US President Barack Obama has viewed Alaska's Exit Glacier, in a bid to drive home the impact climate change is already having on America.
Obama visited the Kenai Fjords National Park in southern Alaska, where he stood against the backdrop of the vast, but receding, Exit Glacier.
He pointed to signposts marking the glacier's retreat since 1815.
"This is as good of a signpost of what we're dealing with when it comes to climate change as just about anything," Obama said on Tuesday (local time).
"This place has lost about a mile and a half over the last couple hundred years."
Obama is in Alaska to build support for domestic carbon reduction rules, and for a global pact to cap global temperature increases by two degrees Celsius over pre-industrial levels.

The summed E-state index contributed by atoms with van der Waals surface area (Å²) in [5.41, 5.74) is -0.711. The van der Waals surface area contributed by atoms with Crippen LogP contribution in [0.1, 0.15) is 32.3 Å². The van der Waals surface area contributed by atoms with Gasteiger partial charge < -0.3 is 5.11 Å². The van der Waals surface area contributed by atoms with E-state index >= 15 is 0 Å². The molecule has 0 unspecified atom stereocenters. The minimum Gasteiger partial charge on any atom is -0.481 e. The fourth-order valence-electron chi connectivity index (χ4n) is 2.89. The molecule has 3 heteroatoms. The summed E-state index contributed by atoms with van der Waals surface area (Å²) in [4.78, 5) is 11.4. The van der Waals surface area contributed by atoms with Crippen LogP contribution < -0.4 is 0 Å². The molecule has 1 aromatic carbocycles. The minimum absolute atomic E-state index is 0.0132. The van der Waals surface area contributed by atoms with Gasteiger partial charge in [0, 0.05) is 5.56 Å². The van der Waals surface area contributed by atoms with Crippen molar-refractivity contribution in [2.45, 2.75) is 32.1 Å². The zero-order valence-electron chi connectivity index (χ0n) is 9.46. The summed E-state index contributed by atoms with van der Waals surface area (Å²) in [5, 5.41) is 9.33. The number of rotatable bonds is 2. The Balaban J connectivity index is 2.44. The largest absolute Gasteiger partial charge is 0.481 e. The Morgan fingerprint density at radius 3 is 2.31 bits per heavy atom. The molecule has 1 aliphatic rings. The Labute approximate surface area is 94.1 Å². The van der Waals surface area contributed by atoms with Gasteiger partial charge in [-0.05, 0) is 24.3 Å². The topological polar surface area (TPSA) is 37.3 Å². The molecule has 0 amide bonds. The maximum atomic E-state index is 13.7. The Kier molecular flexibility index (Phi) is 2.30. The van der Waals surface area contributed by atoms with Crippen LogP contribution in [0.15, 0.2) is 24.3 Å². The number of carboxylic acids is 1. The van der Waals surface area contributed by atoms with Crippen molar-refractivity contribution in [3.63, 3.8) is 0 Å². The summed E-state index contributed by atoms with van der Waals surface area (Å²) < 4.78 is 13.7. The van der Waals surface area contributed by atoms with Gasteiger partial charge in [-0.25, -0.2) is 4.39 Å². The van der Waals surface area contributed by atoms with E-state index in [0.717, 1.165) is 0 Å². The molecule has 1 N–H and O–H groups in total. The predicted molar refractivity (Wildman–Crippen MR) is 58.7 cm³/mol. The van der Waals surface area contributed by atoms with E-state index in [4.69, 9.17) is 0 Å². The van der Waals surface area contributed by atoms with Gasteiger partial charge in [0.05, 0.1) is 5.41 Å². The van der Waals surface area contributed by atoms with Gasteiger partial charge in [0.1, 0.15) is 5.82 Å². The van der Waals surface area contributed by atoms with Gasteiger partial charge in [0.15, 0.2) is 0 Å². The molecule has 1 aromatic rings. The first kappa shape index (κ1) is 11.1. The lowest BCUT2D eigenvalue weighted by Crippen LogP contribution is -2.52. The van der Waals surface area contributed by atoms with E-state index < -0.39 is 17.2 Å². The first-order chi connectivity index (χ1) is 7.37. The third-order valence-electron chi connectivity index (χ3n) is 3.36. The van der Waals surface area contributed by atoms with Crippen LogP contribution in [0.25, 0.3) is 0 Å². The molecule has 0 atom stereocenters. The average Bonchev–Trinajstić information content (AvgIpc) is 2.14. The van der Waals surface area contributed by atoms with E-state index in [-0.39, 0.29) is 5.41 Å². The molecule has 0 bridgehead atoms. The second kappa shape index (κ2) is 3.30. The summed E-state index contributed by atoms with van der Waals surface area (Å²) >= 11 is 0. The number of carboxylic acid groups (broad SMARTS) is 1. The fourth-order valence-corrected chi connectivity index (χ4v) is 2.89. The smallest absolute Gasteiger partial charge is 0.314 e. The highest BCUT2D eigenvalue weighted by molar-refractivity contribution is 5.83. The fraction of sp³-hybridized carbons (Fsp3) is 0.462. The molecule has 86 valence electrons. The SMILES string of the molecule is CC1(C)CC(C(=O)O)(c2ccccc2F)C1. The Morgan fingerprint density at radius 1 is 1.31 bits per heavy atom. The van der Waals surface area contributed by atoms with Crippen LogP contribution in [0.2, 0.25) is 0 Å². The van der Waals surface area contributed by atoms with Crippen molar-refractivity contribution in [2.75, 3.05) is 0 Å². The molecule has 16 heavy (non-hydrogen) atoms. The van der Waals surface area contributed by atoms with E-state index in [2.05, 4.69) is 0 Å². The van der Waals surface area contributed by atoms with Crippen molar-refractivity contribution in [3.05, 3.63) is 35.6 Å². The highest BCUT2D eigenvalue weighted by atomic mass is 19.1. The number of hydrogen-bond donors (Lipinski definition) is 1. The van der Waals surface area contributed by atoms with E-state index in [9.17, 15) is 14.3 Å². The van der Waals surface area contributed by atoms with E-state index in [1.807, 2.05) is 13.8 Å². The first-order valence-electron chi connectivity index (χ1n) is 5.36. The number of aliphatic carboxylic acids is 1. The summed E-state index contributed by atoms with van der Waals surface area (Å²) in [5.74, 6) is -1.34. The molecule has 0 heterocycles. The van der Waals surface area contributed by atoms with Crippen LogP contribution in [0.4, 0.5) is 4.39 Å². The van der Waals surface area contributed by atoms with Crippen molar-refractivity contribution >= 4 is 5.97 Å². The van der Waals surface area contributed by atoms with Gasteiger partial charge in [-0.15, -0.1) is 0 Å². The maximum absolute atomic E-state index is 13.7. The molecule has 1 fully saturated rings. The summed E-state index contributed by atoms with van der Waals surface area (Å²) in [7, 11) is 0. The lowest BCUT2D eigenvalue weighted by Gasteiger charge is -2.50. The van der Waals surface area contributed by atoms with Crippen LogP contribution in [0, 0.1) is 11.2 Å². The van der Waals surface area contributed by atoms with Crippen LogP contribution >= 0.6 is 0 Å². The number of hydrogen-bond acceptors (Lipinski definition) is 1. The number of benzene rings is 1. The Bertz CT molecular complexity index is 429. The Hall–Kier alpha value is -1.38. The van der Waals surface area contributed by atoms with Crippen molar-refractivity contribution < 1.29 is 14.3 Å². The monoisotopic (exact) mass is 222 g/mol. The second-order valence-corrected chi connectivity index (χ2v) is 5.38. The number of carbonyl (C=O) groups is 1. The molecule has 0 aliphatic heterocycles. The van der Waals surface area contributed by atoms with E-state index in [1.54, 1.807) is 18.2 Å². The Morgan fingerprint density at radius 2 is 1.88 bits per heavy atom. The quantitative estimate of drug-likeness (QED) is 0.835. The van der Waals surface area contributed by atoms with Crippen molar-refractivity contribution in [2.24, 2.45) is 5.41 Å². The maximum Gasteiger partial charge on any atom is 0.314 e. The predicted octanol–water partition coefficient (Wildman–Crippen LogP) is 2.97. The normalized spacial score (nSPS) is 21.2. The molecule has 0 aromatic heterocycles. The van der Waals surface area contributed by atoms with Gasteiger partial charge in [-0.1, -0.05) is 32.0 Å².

In December, representatives from around the world will gather in Paris to try to thrash out the deal.
On Monday, Obama warned that climate change is no longer a problem of the future, but rather a challenge for now and one that will define the next century.
Describing the "urgent and growing" threat he said is not being addressed quickly enough, Obama sketched the problems already facing people living in one of America's last wilderness frontiers.
"[The challenge] will define the contours of this century more dramatically than any other," the US president told a conference in Anchorage.
"Human activity is disrupting the climate, in many ways faster than we thought."
With one eye on Republicans who reject man-made climate change, he added: "The deniers are increasingly alone, on their own shrinking island."